SodaStream spoof ad from the US Campaign to End the Israeli Occupation.
The Palestinian Boycott Divestment and Sanctions National Committee (BNC) has issued a stern warning to US-based coffee-shop chain Starbucks that it could face a backlash if media reports that it is about to buy a stake in SodaStream are true.
Starbucks “would be deemed complicit in Israel’s violations of international law and would, therefore, face the prospects of popular boycotts and the possibility of legal action,” the BNC statement says.
SodaStream is an Israeli company that manufactures home drink-carbonation machines in Maaleh Adumim, an illegal Israeli settlement in the occupied West Bank, built on land from which Palestinians have been ethnically cleansed.
It has been looking for buyers amid a mounting global activist campaign against its occupation profiteering.
In February, its spokesmodel, Hollywood star Scarlett Johansson, broke ties with the international charity Oxfam which had criticized her endorsement of SodaStream as incompatible her role as the charity’s humanitarian ambassador.
The BNC statement warns that boycott, divestment and sanctions “campaign against Starbucks is expected to drastically affect its market share in the Arab world and many countries across the world.”
It notes that “Veolia, a French company involved in several illegal Israeli projects in the [occupied Palestinian territories], has lost or was compelled to withdraw from contracts worth billions of dollars in Sweden, the UK, Ireland, the US and elsewhere. Similarly, G4S, a British-Danish security conglomerate, lost lucrative contracts in Europe and South Africa.”
But isn’t Starbucks already a boycott target?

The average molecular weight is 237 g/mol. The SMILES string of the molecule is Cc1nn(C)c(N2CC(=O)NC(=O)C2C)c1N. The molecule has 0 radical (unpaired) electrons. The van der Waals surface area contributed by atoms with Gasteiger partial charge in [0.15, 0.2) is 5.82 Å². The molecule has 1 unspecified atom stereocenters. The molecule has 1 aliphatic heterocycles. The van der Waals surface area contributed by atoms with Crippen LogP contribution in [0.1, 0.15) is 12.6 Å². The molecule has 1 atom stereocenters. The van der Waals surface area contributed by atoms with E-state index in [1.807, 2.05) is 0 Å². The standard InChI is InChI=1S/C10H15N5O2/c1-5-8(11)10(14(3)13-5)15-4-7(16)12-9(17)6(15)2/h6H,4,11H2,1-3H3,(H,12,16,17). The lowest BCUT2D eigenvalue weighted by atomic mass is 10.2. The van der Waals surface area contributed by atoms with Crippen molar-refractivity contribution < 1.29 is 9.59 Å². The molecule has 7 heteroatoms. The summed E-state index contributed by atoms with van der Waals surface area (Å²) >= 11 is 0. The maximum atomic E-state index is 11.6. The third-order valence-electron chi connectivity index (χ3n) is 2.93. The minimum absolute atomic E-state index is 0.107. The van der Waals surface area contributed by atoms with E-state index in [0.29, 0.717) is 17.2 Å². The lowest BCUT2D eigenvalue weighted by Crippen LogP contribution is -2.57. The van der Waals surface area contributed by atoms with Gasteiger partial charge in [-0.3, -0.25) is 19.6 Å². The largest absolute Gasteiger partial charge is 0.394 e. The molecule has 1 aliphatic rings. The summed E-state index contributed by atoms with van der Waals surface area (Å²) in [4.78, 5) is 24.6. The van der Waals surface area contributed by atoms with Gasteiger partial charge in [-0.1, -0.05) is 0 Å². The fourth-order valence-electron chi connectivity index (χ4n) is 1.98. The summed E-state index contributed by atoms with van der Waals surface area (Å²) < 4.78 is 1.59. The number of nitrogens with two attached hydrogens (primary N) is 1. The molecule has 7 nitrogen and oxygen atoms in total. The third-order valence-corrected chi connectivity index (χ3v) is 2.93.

Starbucks would be a particularly vulnerable target to boycott actions not only because it does a lot of business in Arab countries and Europe, where solidarity for Palestinians is strong, but also because so many people believe that the company is already complicit in Israeli occupation.
For years, rumors have swirled that Starbucks donates part of its profits to Israel and its army. However, this is false. The rumor is based on a 2006 debunked spoof letter supposedly written by Starbucks CEO Howard Schultz.
While Schultz himself is an avowed supporter of Israel in his personal capacity, Starbucks has carried a statement on its website for years disavowing any connection to Israel.
The statement says that “allegations that Starbucks provides financial support to the Israeli government and/or the Israeli Army in any way are unequivocally false. Unfortunately, these rumors persist despite our best efforts to refute them.”
Also, Starbucks has had no stores in Israel since 2003, when it withdrew from the country due to what it called “on-going operational challenges that we experienced in that market.”
Starbucks operates across the Arab world. Through its partner, Kuwait-based Alshaya Group, it operates Starbucks stores in Bahrain, Egypt, Jordan, Kuwait, Lebanon, Oman, Qatar, Saudi Arabia, and United Arab Emirates.
So while at present Starbucks as a company is not complicit in Israeli occupation and oppression of Palestinians, if it buys a stake in SodaStream, many will feel that the already considerable suspicion the company faces was justified all along.